Delivering efficiencies: Japan issues national logistics improvement guidelines for processed food and beverage industries

By Pearly Neo

- Last updated on GMT

Japan has issued a new set of interministerial guidelines for logistic improvement in its processed food, beverages and liquor sectors. ©Getty Images
Japan has issued a new set of interministerial guidelines for logistic improvement in its processed food, beverages and liquor sectors. ©Getty Images

Related tags Japan Logistics

Japan has issued a new set of interministerial guidelines for logistic improvement in its processed food, beverages and liquor sectors, calling for manufacturers, retailers and other stakeholders to implement changes to improve transportation efficiencies.

The new guidelines were issued in the form of a sixty-eight page report published by the Japanese Ministry of Land, Infrastructure, Transport and Tourism (MLIT) in collaboration with the Ministry of Economy, Trade and Industry (METI), the Ministry of Agriculture, Forestry and Fisheries (MAFF), the Ministry of Health, Labour and Welfare (MHLW) and the National Tax Agency.

“Surveys have revealed that the amount of waiting time for cargo to [be transported] was particularly high in several fields [including those of] processed foods [and beverages] since 2018,”​ said MLIT via the report.

“Furthermore, since 2020 beverages and liquor were also found to have long waiting times and also a similar structure to processed foods, hence efforts have been made to [search for solutions to make improvements] in all three areas.”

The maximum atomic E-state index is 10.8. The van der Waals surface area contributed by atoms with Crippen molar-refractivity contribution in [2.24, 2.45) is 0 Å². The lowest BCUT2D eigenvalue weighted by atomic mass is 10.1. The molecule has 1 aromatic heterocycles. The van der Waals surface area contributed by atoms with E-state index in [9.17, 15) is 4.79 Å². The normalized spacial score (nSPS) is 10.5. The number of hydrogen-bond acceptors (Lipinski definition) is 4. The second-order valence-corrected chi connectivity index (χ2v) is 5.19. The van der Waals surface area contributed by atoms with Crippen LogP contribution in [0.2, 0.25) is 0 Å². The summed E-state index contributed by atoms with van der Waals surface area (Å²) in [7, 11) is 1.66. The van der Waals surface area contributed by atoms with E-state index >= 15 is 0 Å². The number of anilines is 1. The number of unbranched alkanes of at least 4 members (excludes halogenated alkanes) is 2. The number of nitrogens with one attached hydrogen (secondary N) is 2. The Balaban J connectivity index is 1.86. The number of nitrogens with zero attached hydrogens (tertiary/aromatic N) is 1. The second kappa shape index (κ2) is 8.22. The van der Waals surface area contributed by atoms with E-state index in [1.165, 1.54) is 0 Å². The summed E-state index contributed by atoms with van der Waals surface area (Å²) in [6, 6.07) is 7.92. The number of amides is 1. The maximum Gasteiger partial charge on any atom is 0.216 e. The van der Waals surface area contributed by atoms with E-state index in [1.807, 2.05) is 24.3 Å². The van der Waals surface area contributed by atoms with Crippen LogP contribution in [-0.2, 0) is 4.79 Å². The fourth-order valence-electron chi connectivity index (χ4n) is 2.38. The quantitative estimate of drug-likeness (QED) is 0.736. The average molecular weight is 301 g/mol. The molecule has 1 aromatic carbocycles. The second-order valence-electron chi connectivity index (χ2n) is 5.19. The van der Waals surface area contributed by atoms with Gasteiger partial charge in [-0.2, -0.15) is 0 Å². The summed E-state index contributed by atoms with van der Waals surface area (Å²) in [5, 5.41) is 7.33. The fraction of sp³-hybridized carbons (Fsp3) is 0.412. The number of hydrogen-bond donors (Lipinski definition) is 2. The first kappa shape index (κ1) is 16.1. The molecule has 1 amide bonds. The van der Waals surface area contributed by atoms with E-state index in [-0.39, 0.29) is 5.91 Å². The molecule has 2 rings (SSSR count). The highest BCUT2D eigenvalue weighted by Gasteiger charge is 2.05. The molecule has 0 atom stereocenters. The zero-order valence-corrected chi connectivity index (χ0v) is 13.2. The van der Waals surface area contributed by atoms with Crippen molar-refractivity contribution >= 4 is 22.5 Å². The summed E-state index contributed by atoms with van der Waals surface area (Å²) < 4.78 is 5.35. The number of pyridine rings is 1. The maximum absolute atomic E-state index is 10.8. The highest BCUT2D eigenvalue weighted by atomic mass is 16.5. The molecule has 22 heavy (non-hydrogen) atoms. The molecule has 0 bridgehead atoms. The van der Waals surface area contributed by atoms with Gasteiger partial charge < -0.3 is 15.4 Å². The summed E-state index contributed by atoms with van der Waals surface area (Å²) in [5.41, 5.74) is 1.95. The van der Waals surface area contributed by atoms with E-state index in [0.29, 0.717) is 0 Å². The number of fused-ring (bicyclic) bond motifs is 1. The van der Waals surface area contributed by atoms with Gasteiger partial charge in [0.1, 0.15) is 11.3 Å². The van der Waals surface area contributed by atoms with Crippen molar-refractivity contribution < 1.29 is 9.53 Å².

Food safety was considered an important element of shortening the waiting times in trucks or other vehicles, as leaving products waiting for long periods before reaching proper storage facilities leaves these more at risk from factors such as temperature and weather changes.

“[One main issue in the industry is that inspections are currently not optimised] as the lead times given are often too short so advanced shipment notice (ASN) information is often not prepared in advance,”​ said MLTI.

“As a result, there is often no digitised information at the point of arrival so inspections of the delivery and documentation needs to be performed manually, driving up longer inspection times and waiting times.

ASNs are electronic data messages commonly sent from shippers to recipients even before shipments leave the shipper’s facility, which contain complete information about the shipment’s contents that by right can be obtained by the recipient upon scanning a code or label.

“[Firms] should send ASNs in advance and utilise technologies such as QR codes or other labels such that inspections upon arrival can be done by just scanning and reading these – this would lead to a reduction in inspection time,”​ said MLTI.

“For example, a case study was conducted with Asahi beer and the KOKUBU wholesale food group using compulsory ASN, and it was found that once Asahi’s ASN sent to KOKUBU was confirmed to match its arrival schedule, inspection at the recipient’s end was omitted, waiting times were shortened, berth turnovers were optimised [and products] reached storage much more quickly.”

In addition to increasing digitisation, another guideline issued by the report was for food firms to implement a joint transportation or shared vehicle use system